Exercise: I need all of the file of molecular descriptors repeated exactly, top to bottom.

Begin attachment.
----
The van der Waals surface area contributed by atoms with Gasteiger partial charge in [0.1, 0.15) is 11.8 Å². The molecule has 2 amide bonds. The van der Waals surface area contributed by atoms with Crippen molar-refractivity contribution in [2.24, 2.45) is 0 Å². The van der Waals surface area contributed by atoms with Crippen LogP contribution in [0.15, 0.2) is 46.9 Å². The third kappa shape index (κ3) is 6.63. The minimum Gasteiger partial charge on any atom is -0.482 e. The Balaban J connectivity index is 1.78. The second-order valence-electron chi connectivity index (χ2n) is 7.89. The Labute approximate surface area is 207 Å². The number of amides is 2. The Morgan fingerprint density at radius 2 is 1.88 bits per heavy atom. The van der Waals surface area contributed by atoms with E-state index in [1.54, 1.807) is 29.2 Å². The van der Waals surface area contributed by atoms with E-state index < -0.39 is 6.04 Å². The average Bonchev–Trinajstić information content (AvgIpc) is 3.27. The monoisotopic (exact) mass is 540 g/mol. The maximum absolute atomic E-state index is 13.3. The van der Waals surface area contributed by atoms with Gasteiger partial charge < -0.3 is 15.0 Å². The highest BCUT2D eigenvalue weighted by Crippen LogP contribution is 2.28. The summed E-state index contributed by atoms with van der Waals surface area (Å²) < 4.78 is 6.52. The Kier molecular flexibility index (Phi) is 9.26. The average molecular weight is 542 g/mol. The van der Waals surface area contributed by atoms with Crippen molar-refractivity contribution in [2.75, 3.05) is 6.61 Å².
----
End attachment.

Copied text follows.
The van der Waals surface area contributed by atoms with Gasteiger partial charge in [0.1, 0.15) is 11.8 Å². The molecule has 2 amide bonds. The van der Waals surface area contributed by atoms with Crippen molar-refractivity contribution in [2.24, 2.45) is 0 Å². The van der Waals surface area contributed by atoms with Crippen LogP contribution in [0.15, 0.2) is 46.9 Å². The third kappa shape index (κ3) is 6.63. The minimum Gasteiger partial charge on any atom is -0.482 e. The Balaban J connectivity index is 1.78. The second-order valence-electron chi connectivity index (χ2n) is 7.89. The Labute approximate surface area is 207 Å². The number of amides is 2. The Morgan fingerprint density at radius 2 is 1.88 bits per heavy atom. The van der Waals surface area contributed by atoms with E-state index in [1.54, 1.807) is 29.2 Å². The van der Waals surface area contributed by atoms with E-state index < -0.39 is 6.04 Å². The average Bonchev–Trinajstić information content (AvgIpc) is 3.27. The monoisotopic (exact) mass is 540 g/mol. The maximum absolute atomic E-state index is 13.3. The van der Waals surface area contributed by atoms with Gasteiger partial charge < -0.3 is 15.0 Å². The highest BCUT2D eigenvalue weighted by Crippen LogP contribution is 2.28. The summed E-state index contributed by atoms with van der Waals surface area (Å²) < 4.78 is 6.52. The Kier molecular flexibility index (Phi) is 9.26. The average molecular weight is 542 g/mol. The van der Waals surface area contributed by atoms with Crippen molar-refractivity contribution in [2.75, 3.05) is 6.61 Å².